In this competition, we challenge you to develop an efficient and effective end-to-end neural network backdoor removal technique to mitigate backdoor attacks given poisoned models. Your task is to submit a solution that takes in a (potentially) poisoned model and returns a sanitized model with the backdoor being mitigated (attack success rate drops). We provide a set of models trained with different poisoned datasets and of different model architectures.
For some backdoor removal techniques that may require specific model architectures (e.g., synthesizing specific output from a specific layer), we have included all the model architectures that will be used in our evaluation (including the Held-Out settings) in the ”model.py” file in the Starter Kit.
The evaluation will focus on evaluating and comparing the model’s performance before and after the submitted defense method. In particular, we will focus on three metrics: 1) Clean accuracy (ACC), evaluating the impact of the defense on the model performance. A smaller impact on the ACC is preferred. We especially use ACC as a strict cut-off indicator to stop evaluation sessions that cause ACC to drop more than 20%; 2) Poisoned accuracy (PACC), evaluating the number of samples with the backdoor trigger but still being assigned with correct labels, a higher PACC would indicate a better sanitization of the backdoor effects while maintaining model performance. PACC in our competition is the main evaluation metric; 3) Attack success rate (ASR), which measures the amount of sample being successfully misled to the target class(es) upon observing the trigger. A smaller ASR would indicate better backdoor sanitization. ASR in this competition is used as the tie-breaker if the two methods’ PACC scores are tied.
We present the evaluation results and implementations of two representative Trojan removal techniques, Neural Cleanse  and Adversarial Unlearning , using the metrics above on the Public Model Set included in the Starter Kit.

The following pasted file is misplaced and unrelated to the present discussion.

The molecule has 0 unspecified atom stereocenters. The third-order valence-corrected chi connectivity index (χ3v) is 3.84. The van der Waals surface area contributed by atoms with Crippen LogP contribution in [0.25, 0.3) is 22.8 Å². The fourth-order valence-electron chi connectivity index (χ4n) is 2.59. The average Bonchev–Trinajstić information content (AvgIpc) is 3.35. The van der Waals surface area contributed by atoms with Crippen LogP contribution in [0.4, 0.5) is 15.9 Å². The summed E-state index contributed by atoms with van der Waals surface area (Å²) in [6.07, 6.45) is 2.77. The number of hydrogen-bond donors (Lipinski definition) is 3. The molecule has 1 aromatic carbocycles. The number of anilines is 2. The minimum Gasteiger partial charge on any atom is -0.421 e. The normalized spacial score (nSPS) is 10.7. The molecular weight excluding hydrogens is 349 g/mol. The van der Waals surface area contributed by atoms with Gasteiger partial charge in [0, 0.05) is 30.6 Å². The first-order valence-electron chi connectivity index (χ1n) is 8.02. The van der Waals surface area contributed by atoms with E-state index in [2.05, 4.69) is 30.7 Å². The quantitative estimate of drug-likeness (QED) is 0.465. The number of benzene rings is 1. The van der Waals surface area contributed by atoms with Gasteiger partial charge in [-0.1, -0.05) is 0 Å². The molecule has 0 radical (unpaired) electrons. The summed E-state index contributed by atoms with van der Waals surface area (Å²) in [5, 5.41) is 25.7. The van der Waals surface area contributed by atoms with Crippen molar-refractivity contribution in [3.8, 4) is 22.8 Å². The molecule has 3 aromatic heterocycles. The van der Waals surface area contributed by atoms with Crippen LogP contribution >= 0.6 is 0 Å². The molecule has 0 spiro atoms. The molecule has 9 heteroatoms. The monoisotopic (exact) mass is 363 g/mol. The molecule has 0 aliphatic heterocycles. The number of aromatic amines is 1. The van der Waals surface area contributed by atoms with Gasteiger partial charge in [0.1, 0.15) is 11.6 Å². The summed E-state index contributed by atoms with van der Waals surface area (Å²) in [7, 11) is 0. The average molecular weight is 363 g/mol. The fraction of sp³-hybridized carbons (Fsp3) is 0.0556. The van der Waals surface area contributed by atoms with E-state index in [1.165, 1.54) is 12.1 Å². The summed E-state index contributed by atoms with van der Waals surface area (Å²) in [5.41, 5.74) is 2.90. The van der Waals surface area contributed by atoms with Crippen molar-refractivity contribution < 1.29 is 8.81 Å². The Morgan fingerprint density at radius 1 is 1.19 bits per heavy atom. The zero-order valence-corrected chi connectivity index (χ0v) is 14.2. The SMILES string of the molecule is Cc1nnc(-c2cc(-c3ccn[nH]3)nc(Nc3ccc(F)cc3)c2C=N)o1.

The challenge will be two folds:
The first period (till 2023/02/10) of the competition consists of two sets of evaluation model sets:
During the first period of the competition, along with the Public Model Set, participants will also be provided with limited in-distribution data for each model (which are drawn from the same distribution as the training set). The participants will be asked to submit their designed defense pipeline using the provided Google Colab. The Google Colab will check if the code satisfies our environment, package the submission, and forward it to our evaluation backend. If the evaluation successfully proceeds, you will receive an update notification, and you may check your score on the leaderboard.
Below, we provide step-by-step guidance for participating in our competitions:
Please follow the instructions in the following Google Colab to download and participate in the competition: Link
 Bolun Wang, Yuanshun Yao, Shawn Shan, Huiying Li, Bimal Viswanath, Haitao Zheng, and Ben Y. Zhao. “Neural cleanse: Identifying and mitigating backdoor attacks in neural networks.” In 2019 IEEE Symposium on Security and Privacy (SP), pp. 707-723. IEEE, 2019.
 Yi Zeng, Si Chen, Won Park, Zhuoqing Mao, Ming Jin, and Ruoxi Jia. “Adversarial Unlearning of Backdoors via Implicit Hypergradient.” In International Conference on Learning Representations. 2022.
IEEE TRC’22 is supported by the granted funding to IEEE Smart Computing STC (Awarded by IEEE Computer Society Planning Committee for Emergying Techniques 2022, Dakota State University #845360).
Please contact Yi Zeng or Ruoxi Jia if you have any questions.